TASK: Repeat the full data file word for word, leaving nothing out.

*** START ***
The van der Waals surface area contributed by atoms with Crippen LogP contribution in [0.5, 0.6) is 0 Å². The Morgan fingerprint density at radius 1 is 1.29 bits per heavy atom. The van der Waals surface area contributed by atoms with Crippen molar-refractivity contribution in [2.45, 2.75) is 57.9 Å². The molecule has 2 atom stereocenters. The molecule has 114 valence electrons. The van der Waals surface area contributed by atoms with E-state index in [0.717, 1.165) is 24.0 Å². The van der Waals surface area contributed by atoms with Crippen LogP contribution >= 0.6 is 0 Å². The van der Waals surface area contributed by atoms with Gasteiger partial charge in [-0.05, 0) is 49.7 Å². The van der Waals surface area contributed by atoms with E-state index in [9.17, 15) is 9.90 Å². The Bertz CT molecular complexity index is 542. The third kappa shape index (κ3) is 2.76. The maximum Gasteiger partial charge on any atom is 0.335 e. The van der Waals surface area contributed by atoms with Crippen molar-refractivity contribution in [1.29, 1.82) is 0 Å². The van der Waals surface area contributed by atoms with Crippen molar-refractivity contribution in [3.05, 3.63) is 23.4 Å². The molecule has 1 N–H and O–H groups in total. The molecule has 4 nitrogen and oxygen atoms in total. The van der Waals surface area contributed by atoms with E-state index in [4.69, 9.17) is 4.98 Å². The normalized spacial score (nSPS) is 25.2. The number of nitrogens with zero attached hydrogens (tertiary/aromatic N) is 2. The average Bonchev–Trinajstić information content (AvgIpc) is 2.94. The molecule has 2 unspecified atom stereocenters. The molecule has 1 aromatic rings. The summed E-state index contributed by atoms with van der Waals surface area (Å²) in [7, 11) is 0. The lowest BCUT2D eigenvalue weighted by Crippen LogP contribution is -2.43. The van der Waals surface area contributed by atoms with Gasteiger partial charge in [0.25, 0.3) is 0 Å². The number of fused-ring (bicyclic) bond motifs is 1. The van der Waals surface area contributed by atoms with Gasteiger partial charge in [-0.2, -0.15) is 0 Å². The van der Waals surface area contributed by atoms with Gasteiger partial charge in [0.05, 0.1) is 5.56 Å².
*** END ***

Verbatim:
The van der Waals surface area contributed by atoms with Crippen LogP contribution in [0.5, 0.6) is 0 Å². The Morgan fingerprint density at radius 1 is 1.29 bits per heavy atom. The van der Waals surface area contributed by atoms with Crippen molar-refractivity contribution in [2.45, 2.75) is 57.9 Å². The molecule has 2 atom stereocenters. The molecule has 114 valence electrons. The van der Waals surface area contributed by atoms with E-state index in [0.717, 1.165) is 24.0 Å². The van der Waals surface area contributed by atoms with Crippen LogP contribution >= 0.6 is 0 Å². The van der Waals surface area contributed by atoms with Gasteiger partial charge in [-0.05, 0) is 49.7 Å². The van der Waals surface area contributed by atoms with E-state index in [9.17, 15) is 9.90 Å². The Bertz CT molecular complexity index is 542. The third kappa shape index (κ3) is 2.76. The maximum Gasteiger partial charge on any atom is 0.335 e. The van der Waals surface area contributed by atoms with Crippen molar-refractivity contribution in [1.29, 1.82) is 0 Å². The van der Waals surface area contributed by atoms with Crippen molar-refractivity contribution in [3.05, 3.63) is 23.4 Å². The molecule has 1 N–H and O–H groups in total. The molecule has 4 nitrogen and oxygen atoms in total. The van der Waals surface area contributed by atoms with E-state index in [4.69, 9.17) is 4.98 Å². The normalized spacial score (nSPS) is 25.2. The number of nitrogens with zero attached hydrogens (tertiary/aromatic N) is 2. The average Bonchev–Trinajstić information content (AvgIpc) is 2.94. The molecule has 2 unspecified atom stereocenters. The molecule has 1 aromatic rings. The summed E-state index contributed by atoms with van der Waals surface area (Å²) in [7, 11) is 0. The lowest BCUT2D eigenvalue weighted by Crippen LogP contribution is -2.43. The van der Waals surface area contributed by atoms with Gasteiger partial charge in [0.25, 0.3) is 0 Å². The number of fused-ring (bicyclic) bond motifs is 1. The van der Waals surface area contributed by atoms with Gasteiger partial charge in [-0.2, -0.15) is 0 Å². The van der Waals surface area contributed by atoms with Gasteiger partial charge in [0.05, 0.1) is 5.56 Å².